President of REGIONAL Federal Credit Union Jill Banning (Right) shakes hands with CCSJ EEON Associate Jesse Fuerte (Left).
The Enterprise Expansion Opportunity Network program at Calumet College of St. Joseph is an excellent example of what College President Dr. Amy McCormack calls “Community as Campus.”
EEON establishes relationships with local businesses to provide a rich learning experience to students outside of the classroom.
The EEON program benefits the student, EEON partners, and the Northwest Indiana community.
This program is mutually beneficial because the partner receives free labor and the associate receives experience in their field and a modest income to cover expenses.
EEON associates can train on campus or with community partners and are paid through the program and at no cost to the EEON partner.
Students can accumulate up to 150 hours of experience per semester and 300 hours per academic year.
Although not all majors require an internship for graduation, every potential CCSJ graduate can benefit from real life experience in their chosen career field. The experience can confirm future aspirations or change career goals entirely.
As an accounting major, I was matched with REGIONAL Federal Credit Union and placed in their Accounting/Lending department.
A credit union offers many of the same services that a regular bank offers such as checking and savings accounts, debit/credit cards, and access to loans.
A credit union differs from a regular bank because they are a non-profit organization and are characterized by the level of service they provide to members, who are technically shareholders of the organization.
My responsibilities at REGIONAL have included entering data from lending reports to spreadsheets. This information is used to determine the growth of existing products and services. This information is also analyzed to determine which products are performing poorly and why.
I have also been balancing automated clearing house (ACH) and draft transactions. The automated clearing house transactions are incoming and outgoing wire transfers. Draft balancing refers to money in existing accounts that is transferred out at the end of the business day so that it can earn interest. The money is then returned to the credit union and made available to members in the morning.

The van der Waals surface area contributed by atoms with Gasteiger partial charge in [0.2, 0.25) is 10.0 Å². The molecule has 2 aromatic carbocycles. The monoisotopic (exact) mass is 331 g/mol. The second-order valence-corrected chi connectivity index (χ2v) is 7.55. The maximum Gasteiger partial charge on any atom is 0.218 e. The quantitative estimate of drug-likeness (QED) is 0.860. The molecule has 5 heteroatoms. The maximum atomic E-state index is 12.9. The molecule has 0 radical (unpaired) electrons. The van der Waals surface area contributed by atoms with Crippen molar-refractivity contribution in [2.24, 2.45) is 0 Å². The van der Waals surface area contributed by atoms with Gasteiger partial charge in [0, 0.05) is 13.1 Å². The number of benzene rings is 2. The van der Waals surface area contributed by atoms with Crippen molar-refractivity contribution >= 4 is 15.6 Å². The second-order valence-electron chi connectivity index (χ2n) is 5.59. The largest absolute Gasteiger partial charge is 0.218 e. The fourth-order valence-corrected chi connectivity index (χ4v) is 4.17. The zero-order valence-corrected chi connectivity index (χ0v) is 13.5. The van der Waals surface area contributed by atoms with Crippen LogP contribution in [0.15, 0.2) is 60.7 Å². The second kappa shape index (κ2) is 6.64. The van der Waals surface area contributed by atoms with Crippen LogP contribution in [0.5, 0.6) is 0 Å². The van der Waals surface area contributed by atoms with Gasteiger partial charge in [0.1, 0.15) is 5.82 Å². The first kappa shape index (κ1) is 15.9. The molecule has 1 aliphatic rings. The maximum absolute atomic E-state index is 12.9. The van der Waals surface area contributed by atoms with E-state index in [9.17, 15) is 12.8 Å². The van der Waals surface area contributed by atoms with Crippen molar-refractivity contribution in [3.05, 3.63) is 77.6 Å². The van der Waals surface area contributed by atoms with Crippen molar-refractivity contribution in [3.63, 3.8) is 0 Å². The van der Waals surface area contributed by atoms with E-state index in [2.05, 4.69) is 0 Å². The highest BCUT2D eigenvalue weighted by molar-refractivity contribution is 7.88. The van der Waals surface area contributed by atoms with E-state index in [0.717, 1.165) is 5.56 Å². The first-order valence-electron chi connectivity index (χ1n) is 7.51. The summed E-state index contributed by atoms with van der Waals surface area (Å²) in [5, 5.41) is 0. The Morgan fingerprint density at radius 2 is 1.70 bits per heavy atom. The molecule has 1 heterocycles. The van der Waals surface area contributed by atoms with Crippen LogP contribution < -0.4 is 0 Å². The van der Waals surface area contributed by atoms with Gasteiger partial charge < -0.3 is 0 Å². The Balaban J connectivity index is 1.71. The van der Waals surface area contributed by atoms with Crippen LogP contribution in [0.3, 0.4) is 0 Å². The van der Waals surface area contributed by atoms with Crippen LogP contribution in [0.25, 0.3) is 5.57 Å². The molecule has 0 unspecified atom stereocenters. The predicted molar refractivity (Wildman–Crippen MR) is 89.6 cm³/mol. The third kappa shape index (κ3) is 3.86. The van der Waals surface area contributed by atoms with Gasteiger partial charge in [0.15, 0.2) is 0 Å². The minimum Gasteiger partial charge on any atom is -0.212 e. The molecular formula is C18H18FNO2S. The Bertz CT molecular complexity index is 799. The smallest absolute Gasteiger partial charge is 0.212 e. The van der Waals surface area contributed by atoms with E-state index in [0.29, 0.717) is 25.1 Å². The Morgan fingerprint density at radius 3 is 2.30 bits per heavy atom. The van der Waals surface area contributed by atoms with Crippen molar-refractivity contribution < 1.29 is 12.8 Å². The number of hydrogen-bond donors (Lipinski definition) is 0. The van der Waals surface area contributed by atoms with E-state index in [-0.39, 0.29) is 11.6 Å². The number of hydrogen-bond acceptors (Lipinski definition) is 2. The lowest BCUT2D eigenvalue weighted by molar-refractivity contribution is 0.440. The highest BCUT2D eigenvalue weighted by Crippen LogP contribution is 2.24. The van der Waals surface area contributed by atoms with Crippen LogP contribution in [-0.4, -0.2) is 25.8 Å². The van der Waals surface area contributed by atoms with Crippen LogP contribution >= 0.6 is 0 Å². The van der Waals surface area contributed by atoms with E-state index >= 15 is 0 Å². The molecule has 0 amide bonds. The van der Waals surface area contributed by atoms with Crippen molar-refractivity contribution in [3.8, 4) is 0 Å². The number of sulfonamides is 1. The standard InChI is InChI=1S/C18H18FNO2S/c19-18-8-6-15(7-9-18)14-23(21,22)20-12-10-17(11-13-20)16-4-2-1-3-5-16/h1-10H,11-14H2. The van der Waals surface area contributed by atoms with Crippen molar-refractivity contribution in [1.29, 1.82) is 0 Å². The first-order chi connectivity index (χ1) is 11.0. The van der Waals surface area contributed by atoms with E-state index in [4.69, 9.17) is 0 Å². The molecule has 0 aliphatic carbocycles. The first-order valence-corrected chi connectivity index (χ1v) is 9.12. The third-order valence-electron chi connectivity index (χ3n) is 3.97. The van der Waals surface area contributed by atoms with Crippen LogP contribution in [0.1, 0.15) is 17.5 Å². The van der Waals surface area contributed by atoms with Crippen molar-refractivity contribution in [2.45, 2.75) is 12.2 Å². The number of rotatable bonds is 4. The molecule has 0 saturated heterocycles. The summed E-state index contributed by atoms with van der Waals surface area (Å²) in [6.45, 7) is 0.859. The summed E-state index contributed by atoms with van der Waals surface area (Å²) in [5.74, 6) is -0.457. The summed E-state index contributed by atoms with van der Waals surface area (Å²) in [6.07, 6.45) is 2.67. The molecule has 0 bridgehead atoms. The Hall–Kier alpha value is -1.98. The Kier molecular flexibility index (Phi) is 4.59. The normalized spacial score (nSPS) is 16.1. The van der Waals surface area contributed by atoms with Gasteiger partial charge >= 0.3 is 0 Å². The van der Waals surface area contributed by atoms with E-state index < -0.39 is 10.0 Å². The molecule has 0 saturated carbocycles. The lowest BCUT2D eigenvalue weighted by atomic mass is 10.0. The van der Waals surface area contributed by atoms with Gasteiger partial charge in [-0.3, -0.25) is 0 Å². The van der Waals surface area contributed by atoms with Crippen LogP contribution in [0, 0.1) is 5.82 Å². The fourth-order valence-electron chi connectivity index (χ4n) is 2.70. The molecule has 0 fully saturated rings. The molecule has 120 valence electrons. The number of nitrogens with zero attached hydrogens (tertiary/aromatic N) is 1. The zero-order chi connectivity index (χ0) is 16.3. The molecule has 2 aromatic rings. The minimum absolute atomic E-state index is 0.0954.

The most important thing is to make sure that debits equal credits. If they don’t, then we must determine why.
Sometimes the accounts may not balance due to something simple like a human error in data entry. Other times it may be because a transaction is still pending. Figuring out why the accounts don’t balance can be a tedious process. I enjoy ACH and draft balancing because it feels like I’m figuring out a monetary puzzle.
An important task that I have also been working on is verifying that wire transfers were conducted in accordance with federal laws and regulations. Receivers of outgoing wire transfers are checked against a treasury department database to ensure that the receivers are not barred from receiving funds. People that are typically barred from receiving wire transfers are people with a criminal history and politically exposed persons.
This program has been beneficial for my career development because it allows me to apply the fundamentals learned in the classroom to real world situations. This internship has allowed me to gain valuable accounting experience, which I can use to bolster my resume. The effort and dedication I have displayed in my assigned tasks will be useful when it comes time to request references for future employment.
Dino Ramirez is the EEON coordinator and his office is located in the Academic Advising Department in room 100B. Prospective associates must be in their junior year, complete an application package, and maintain a 3.0 GPA among other requirements.
To learn more about the EEON program or to complete an application please visit their website (http://www.ccsj.edu/cms/ccsjeeon/).
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